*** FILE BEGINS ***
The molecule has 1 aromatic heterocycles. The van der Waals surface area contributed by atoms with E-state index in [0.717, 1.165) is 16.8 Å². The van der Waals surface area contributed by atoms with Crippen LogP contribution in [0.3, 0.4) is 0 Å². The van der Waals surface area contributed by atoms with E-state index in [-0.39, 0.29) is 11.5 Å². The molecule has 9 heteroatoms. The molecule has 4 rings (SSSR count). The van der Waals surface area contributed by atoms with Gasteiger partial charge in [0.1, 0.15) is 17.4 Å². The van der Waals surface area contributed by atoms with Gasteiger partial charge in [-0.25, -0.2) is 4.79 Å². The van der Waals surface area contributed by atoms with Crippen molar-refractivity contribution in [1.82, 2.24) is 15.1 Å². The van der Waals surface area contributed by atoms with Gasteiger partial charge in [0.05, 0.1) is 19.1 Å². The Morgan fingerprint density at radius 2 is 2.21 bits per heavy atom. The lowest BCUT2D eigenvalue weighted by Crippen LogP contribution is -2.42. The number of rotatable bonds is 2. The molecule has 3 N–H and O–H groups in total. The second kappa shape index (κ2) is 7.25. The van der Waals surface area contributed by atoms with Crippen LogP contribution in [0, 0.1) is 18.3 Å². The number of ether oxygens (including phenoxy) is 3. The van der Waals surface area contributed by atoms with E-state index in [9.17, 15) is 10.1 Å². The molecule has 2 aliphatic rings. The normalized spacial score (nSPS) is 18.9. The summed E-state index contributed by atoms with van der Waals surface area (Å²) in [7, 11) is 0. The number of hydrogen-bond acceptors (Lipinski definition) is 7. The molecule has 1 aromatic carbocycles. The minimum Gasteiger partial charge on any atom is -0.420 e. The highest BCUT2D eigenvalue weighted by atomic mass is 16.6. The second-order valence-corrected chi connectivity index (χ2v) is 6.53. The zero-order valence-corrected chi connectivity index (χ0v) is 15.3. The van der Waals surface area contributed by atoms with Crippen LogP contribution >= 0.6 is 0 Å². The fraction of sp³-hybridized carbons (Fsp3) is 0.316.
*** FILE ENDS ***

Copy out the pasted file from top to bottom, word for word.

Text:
The molecule has 1 aromatic heterocycles. The van der Waals surface area contributed by atoms with E-state index in [0.717, 1.165) is 16.8 Å². The van der Waals surface area contributed by atoms with Crippen LogP contribution in [0.3, 0.4) is 0 Å². The van der Waals surface area contributed by atoms with E-state index in [-0.39, 0.29) is 11.5 Å². The molecule has 9 heteroatoms. The molecule has 4 rings (SSSR count). The van der Waals surface area contributed by atoms with Gasteiger partial charge in [0.1, 0.15) is 17.4 Å². The van der Waals surface area contributed by atoms with Gasteiger partial charge in [-0.25, -0.2) is 4.79 Å². The van der Waals surface area contributed by atoms with Crippen molar-refractivity contribution in [1.82, 2.24) is 15.1 Å². The van der Waals surface area contributed by atoms with Gasteiger partial charge in [0.05, 0.1) is 19.1 Å². The Morgan fingerprint density at radius 2 is 2.21 bits per heavy atom. The lowest BCUT2D eigenvalue weighted by Crippen LogP contribution is -2.42. The number of rotatable bonds is 2. The molecule has 3 N–H and O–H groups in total. The second kappa shape index (κ2) is 7.25. The van der Waals surface area contributed by atoms with Crippen LogP contribution in [0, 0.1) is 18.3 Å². The number of ether oxygens (including phenoxy) is 3. The van der Waals surface area contributed by atoms with E-state index in [9.17, 15) is 10.1 Å². The molecule has 2 aliphatic rings. The normalized spacial score (nSPS) is 18.9. The summed E-state index contributed by atoms with van der Waals surface area (Å²) in [7, 11) is 0. The number of hydrogen-bond acceptors (Lipinski definition) is 7. The molecule has 1 aromatic carbocycles. The minimum Gasteiger partial charge on any atom is -0.420 e. The highest BCUT2D eigenvalue weighted by atomic mass is 16.6. The second-order valence-corrected chi connectivity index (χ2v) is 6.53. The zero-order valence-corrected chi connectivity index (χ0v) is 15.3. The van der Waals surface area contributed by atoms with Crippen LogP contribution >= 0.6 is 0 Å². The fraction of sp³-hybridized carbons (Fsp3) is 0.316.